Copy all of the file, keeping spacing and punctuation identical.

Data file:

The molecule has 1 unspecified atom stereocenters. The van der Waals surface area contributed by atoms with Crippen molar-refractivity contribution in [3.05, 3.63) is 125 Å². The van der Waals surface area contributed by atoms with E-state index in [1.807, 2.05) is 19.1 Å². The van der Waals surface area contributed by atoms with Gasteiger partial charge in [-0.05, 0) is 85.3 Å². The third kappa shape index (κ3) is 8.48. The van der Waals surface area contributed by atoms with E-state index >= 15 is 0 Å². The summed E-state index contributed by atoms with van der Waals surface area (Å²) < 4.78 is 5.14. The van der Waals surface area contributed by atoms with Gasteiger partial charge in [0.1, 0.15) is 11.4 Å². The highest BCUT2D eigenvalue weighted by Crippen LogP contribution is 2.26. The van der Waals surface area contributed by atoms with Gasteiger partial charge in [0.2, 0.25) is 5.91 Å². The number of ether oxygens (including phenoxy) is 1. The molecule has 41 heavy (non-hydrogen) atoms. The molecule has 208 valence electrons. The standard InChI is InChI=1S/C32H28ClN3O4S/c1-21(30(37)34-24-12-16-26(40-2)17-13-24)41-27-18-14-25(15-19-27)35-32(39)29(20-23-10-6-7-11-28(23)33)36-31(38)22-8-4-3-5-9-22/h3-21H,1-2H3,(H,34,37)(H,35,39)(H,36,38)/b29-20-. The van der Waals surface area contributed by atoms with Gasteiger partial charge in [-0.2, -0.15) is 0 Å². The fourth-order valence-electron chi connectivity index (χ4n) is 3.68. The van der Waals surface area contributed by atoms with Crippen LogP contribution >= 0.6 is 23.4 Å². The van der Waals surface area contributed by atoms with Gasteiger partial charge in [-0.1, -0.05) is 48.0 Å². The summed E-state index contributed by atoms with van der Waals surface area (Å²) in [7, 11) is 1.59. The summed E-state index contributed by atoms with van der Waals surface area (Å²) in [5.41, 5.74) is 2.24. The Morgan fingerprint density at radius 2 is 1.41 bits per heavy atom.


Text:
The molecule has 1 unspecified atom stereocenters. The van der Waals surface area contributed by atoms with Crippen molar-refractivity contribution in [3.05, 3.63) is 125 Å². The van der Waals surface area contributed by atoms with E-state index in [1.807, 2.05) is 19.1 Å². The van der Waals surface area contributed by atoms with Gasteiger partial charge in [-0.05, 0) is 85.3 Å². The third kappa shape index (κ3) is 8.48. The van der Waals surface area contributed by atoms with E-state index >= 15 is 0 Å². The summed E-state index contributed by atoms with van der Waals surface area (Å²) < 4.78 is 5.14. The van der Waals surface area contributed by atoms with Gasteiger partial charge in [0.1, 0.15) is 11.4 Å². The highest BCUT2D eigenvalue weighted by Crippen LogP contribution is 2.26. The van der Waals surface area contributed by atoms with Gasteiger partial charge in [0.2, 0.25) is 5.91 Å². The number of ether oxygens (including phenoxy) is 1. The molecule has 41 heavy (non-hydrogen) atoms. The molecule has 208 valence electrons. The standard InChI is InChI=1S/C32H28ClN3O4S/c1-21(30(37)34-24-12-16-26(40-2)17-13-24)41-27-18-14-25(15-19-27)35-32(39)29(20-23-10-6-7-11-28(23)33)36-31(38)22-8-4-3-5-9-22/h3-21H,1-2H3,(H,34,37)(H,35,39)(H,36,38)/b29-20-. The van der Waals surface area contributed by atoms with Gasteiger partial charge in [-0.2, -0.15) is 0 Å². The fourth-order valence-electron chi connectivity index (χ4n) is 3.68. The van der Waals surface area contributed by atoms with Crippen LogP contribution >= 0.6 is 23.4 Å². The van der Waals surface area contributed by atoms with Gasteiger partial charge in [-0.1, -0.05) is 48.0 Å². The summed E-state index contributed by atoms with van der Waals surface area (Å²) in [7, 11) is 1.59. The summed E-state index contributed by atoms with van der Waals surface area (Å²) in [5.41, 5.74) is 2.24. The Morgan fingerprint density at radius 2 is 1.41 bits per heavy atom.